What After “Happily Ever After”?

Posted on August 22, 2010

By Siddhartha Roy:

Where majority chick-lit novels and romantic movies stop short is an oft repeated term ‘and happily ever after’. They don’t zoom in their binoculars further down the road. To see what happens after six years. Heck! Even four months!

We leave the theatre happy and upbeat (with maybe a tear streaming down our cheek) after the onscreen couple come together and mouth an ‘I love you’. But we forget that perhaps if this were a real story then maybe the road further down wouldn’t be that smooth.

It was while watching the Bridget Jones’ series (the two movies: Bridget Jones’ Diary and Bridget Jones: the Edge of Reason) — after the first movie ended on a ‘happily ever after’ note and the second one began — I stopped for a second and broke into fits of laughter.

Don’t misunderstand me. I am not a cynic. Like countless others, I do believe in the healing power of ‘love’. I do believe that this holy grail of all human attributes is reason enough that the world is such a grand place to live in. But slow down for a second. You really think we can be mushy all the time and still enjoy it? It’s the traits of human beings — both virtues and flaws that make a relationship all the more interesting.

What do you think happens after two people declare that they are in love? Yeah, they do stare into one another’s eyes and promise to be together ‘till death do us part’. Well, death is far away. But life just got interesting, baby!

I think the time spent between saying ‘I love you’ and ‘I do’ (and I hope all couples have the opportunity to have the guts, make the commitment and enjoy even after saying ‘I do’) is both crucial and an eye-opener. There are no rules as to how long does it take to fall in love. For some it may be a few months. For others even half a lifetime. But after you feel it bubbling inside and it does burst out, the real show down begins.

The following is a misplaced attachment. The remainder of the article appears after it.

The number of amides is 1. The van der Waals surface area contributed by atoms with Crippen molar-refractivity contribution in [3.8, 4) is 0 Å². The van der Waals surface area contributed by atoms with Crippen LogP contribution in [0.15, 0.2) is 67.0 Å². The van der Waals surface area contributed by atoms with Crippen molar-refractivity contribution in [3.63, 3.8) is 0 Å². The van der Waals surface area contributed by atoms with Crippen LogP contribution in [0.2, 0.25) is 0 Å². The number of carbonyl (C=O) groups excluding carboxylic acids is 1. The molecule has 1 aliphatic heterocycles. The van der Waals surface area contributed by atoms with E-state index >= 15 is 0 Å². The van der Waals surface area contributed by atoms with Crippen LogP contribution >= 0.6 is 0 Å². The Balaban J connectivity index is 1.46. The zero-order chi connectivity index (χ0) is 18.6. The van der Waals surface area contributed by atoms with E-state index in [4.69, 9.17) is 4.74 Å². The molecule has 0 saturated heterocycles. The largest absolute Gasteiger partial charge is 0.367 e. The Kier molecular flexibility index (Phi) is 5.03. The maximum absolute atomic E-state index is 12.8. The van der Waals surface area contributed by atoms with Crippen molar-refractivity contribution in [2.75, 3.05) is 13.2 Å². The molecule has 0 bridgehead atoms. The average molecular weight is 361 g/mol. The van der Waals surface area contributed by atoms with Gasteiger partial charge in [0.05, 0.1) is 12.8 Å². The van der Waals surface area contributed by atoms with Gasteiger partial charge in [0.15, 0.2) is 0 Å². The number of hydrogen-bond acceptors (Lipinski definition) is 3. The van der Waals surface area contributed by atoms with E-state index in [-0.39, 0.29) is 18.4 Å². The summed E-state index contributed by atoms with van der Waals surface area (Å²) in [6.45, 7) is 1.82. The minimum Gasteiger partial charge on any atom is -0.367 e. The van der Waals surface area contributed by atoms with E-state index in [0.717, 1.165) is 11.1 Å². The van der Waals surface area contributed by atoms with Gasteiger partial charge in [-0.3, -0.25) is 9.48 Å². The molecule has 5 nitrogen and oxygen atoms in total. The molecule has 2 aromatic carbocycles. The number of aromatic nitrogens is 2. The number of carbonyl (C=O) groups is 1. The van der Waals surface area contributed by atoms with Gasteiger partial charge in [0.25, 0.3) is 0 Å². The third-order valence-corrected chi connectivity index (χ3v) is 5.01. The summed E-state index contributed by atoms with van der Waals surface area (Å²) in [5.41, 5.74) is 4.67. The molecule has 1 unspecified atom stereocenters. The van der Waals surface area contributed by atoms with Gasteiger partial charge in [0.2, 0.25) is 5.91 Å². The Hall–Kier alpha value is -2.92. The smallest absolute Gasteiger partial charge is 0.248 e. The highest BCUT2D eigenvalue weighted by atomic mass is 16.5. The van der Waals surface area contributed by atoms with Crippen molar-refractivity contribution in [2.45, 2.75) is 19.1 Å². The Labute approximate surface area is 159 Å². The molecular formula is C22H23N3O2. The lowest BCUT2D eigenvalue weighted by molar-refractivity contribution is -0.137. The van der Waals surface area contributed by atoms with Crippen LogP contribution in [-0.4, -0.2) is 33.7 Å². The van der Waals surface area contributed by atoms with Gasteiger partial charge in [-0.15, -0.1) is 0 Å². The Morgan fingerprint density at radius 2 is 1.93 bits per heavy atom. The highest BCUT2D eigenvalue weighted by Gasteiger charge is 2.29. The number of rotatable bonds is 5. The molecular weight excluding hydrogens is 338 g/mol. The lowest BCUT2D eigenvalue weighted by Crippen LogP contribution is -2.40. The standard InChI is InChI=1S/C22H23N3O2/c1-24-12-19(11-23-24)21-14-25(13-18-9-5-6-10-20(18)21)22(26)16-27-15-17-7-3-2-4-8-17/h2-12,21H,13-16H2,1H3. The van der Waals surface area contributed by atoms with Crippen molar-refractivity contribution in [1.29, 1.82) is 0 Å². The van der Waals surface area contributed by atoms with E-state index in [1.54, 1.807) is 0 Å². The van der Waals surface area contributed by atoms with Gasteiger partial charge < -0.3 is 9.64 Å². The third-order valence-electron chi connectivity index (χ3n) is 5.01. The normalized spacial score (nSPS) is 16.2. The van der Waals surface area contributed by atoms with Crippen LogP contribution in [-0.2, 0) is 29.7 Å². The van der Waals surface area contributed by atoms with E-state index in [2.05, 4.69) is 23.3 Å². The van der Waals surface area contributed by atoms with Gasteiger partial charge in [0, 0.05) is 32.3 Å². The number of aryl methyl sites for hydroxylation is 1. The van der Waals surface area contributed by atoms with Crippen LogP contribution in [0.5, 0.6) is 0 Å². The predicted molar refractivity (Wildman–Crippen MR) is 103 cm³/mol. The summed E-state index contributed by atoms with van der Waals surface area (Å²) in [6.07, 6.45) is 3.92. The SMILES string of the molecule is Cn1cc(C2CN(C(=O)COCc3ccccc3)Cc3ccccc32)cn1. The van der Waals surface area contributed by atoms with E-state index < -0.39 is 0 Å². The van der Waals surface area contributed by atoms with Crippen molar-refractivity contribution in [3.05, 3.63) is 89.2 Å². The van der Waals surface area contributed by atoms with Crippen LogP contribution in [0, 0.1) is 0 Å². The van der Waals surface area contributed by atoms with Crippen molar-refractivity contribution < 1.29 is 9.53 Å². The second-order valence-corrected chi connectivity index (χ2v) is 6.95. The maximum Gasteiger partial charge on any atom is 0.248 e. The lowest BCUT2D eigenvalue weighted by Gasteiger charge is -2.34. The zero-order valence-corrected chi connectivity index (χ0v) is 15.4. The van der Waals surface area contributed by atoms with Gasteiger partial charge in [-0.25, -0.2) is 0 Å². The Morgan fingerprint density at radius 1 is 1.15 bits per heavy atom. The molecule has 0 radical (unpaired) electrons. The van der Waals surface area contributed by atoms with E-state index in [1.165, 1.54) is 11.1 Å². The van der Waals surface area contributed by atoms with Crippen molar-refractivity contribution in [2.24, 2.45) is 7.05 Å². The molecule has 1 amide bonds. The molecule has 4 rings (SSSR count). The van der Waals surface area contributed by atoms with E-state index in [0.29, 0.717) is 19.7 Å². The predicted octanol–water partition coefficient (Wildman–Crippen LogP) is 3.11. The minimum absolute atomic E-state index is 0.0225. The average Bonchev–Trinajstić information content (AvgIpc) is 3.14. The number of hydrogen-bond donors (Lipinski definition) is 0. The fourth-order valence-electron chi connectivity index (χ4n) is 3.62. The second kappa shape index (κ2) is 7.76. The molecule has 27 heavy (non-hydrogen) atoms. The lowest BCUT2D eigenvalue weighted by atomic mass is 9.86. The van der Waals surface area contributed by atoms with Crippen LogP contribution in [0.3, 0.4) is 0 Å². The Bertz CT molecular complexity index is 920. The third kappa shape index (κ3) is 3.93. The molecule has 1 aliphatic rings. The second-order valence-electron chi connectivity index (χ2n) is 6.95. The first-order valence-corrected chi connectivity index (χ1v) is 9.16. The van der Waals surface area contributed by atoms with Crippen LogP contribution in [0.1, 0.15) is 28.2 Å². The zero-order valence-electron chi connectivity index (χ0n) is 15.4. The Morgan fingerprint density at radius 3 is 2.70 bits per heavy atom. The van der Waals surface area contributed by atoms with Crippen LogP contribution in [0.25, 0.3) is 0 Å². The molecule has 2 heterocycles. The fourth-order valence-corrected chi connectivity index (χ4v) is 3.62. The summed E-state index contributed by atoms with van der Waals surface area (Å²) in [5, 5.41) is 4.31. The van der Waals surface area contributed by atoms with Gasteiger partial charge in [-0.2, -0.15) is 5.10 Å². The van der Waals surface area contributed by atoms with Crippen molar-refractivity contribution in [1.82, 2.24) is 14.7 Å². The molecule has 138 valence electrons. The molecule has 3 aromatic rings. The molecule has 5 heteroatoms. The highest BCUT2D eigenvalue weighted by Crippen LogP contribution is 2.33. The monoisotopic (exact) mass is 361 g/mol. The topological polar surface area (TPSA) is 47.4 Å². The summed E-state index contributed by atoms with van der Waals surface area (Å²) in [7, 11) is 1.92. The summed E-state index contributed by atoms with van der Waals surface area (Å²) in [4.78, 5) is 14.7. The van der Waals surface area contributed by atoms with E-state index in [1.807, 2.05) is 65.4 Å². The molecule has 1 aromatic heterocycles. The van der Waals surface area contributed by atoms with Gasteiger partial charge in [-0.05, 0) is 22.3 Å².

As you get to uncover your partner, you see sides of them which may not appeal to you. Perhaps you share different ideologies over important things you both share. Maybe habits aren’t alike. You discover a second side to many things. And this not only helps you discover the potential ‘other half’ of you but also goes on to uncover sides of your own self you never knew even existed.

You begin understanding the meaning of virtues like honesty, care, respect, trust, sacrifice, communication and humour. You see the parts of you that become even more whole because of the other person in your life. It seems better and brighter. And you have to fight your own shortcomings to prevent you from ruining it.

Taking the case of Bridget Jones (which is a bit extreme), the girl who is possessive, stupid and even impulsive sometimes (in the second movie after the first movie declares a ‘happily ever after’) and the journey that ensues is that in spite of the qualities and actions which may jeopardize everything, love triumphs over people willing to take a chance. To go beyond the obvious and stick around — try to make it worth.

Because after all is said and done, the one thing that only matters ever — no matter what stage of a relationship you are in — is IF IT’S WORTH IT! If the girl/boy you are dating is someone who is special and (despite her/his flaws — which apply equally to you as well) is worth any hardships/insecurities/differences that come along, it shows strength of character and the supreme capacity to love in all seasons.

Because, as a young boy of 14 declares in the Steve Carell starrer classic movie ‘Dan In Real Life’, “Love isn’t a feeling, It’s an ability”.

And it’s then that the ‘happily ever after’ modifies a bit to become ‘together no matter what and hence happily ever after’!

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